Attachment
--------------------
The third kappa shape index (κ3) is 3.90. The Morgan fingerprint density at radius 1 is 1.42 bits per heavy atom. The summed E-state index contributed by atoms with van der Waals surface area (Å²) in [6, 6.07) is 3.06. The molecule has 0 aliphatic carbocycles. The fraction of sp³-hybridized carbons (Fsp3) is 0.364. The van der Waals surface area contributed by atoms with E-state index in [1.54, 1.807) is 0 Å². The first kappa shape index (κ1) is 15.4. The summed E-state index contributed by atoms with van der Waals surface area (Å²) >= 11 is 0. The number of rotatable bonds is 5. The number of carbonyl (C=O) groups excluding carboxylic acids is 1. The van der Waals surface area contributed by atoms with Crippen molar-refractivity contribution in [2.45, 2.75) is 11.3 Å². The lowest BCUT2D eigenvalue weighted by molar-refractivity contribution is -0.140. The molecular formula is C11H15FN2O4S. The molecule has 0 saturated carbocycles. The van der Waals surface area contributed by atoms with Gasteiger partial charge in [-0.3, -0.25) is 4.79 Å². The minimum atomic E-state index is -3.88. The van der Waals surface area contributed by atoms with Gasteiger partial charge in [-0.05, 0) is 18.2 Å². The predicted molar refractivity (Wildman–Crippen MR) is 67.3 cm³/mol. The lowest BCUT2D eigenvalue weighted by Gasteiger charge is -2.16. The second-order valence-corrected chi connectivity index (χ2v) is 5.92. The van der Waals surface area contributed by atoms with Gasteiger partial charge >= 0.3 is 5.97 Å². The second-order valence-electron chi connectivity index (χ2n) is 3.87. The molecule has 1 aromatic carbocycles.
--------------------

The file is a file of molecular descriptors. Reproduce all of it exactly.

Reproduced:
The third kappa shape index (κ3) is 3.90. The Morgan fingerprint density at radius 1 is 1.42 bits per heavy atom. The summed E-state index contributed by atoms with van der Waals surface area (Å²) in [6, 6.07) is 3.06. The molecule has 0 aliphatic carbocycles. The fraction of sp³-hybridized carbons (Fsp3) is 0.364. The van der Waals surface area contributed by atoms with E-state index in [1.54, 1.807) is 0 Å². The first kappa shape index (κ1) is 15.4. The summed E-state index contributed by atoms with van der Waals surface area (Å²) >= 11 is 0. The number of rotatable bonds is 5. The number of carbonyl (C=O) groups excluding carboxylic acids is 1. The van der Waals surface area contributed by atoms with Crippen molar-refractivity contribution in [2.45, 2.75) is 11.3 Å². The lowest BCUT2D eigenvalue weighted by molar-refractivity contribution is -0.140. The molecular formula is C11H15FN2O4S. The molecule has 0 saturated carbocycles. The van der Waals surface area contributed by atoms with Gasteiger partial charge in [-0.3, -0.25) is 4.79 Å². The minimum atomic E-state index is -3.88. The van der Waals surface area contributed by atoms with Gasteiger partial charge in [-0.05, 0) is 18.2 Å². The predicted molar refractivity (Wildman–Crippen MR) is 67.3 cm³/mol. The lowest BCUT2D eigenvalue weighted by Gasteiger charge is -2.16. The second-order valence-corrected chi connectivity index (χ2v) is 5.92. The van der Waals surface area contributed by atoms with Gasteiger partial charge >= 0.3 is 5.97 Å². The second-order valence-electron chi connectivity index (χ2n) is 3.87. The molecule has 1 aromatic carbocycles.